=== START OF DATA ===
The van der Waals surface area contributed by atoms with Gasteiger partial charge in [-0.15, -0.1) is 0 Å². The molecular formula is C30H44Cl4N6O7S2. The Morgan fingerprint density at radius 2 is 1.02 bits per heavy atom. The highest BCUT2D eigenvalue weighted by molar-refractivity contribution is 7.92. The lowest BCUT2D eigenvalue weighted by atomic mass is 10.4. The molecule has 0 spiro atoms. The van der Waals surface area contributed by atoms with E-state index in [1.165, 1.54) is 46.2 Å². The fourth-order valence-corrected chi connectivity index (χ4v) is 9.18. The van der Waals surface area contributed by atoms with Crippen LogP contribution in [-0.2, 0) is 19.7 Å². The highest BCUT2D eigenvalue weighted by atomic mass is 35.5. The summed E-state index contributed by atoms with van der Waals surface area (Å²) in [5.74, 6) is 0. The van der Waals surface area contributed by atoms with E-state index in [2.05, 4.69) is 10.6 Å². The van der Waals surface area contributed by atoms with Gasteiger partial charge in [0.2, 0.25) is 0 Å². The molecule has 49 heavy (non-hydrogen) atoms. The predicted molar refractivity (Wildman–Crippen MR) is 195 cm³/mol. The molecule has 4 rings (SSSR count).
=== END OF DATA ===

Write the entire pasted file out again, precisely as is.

The van der Waals surface area contributed by atoms with Gasteiger partial charge in [-0.15, -0.1) is 0 Å². The molecular formula is C30H44Cl4N6O7S2. The Morgan fingerprint density at radius 2 is 1.02 bits per heavy atom. The highest BCUT2D eigenvalue weighted by molar-refractivity contribution is 7.92. The lowest BCUT2D eigenvalue weighted by atomic mass is 10.4. The molecule has 0 spiro atoms. The van der Waals surface area contributed by atoms with E-state index in [1.165, 1.54) is 46.2 Å². The fourth-order valence-corrected chi connectivity index (χ4v) is 9.18. The van der Waals surface area contributed by atoms with Crippen LogP contribution in [-0.2, 0) is 19.7 Å². The highest BCUT2D eigenvalue weighted by atomic mass is 35.5. The summed E-state index contributed by atoms with van der Waals surface area (Å²) in [5.74, 6) is 0. The van der Waals surface area contributed by atoms with E-state index in [2.05, 4.69) is 10.6 Å². The van der Waals surface area contributed by atoms with Gasteiger partial charge in [0.2, 0.25) is 0 Å². The molecule has 49 heavy (non-hydrogen) atoms. The predicted molar refractivity (Wildman–Crippen MR) is 195 cm³/mol. The molecule has 4 rings (SSSR count).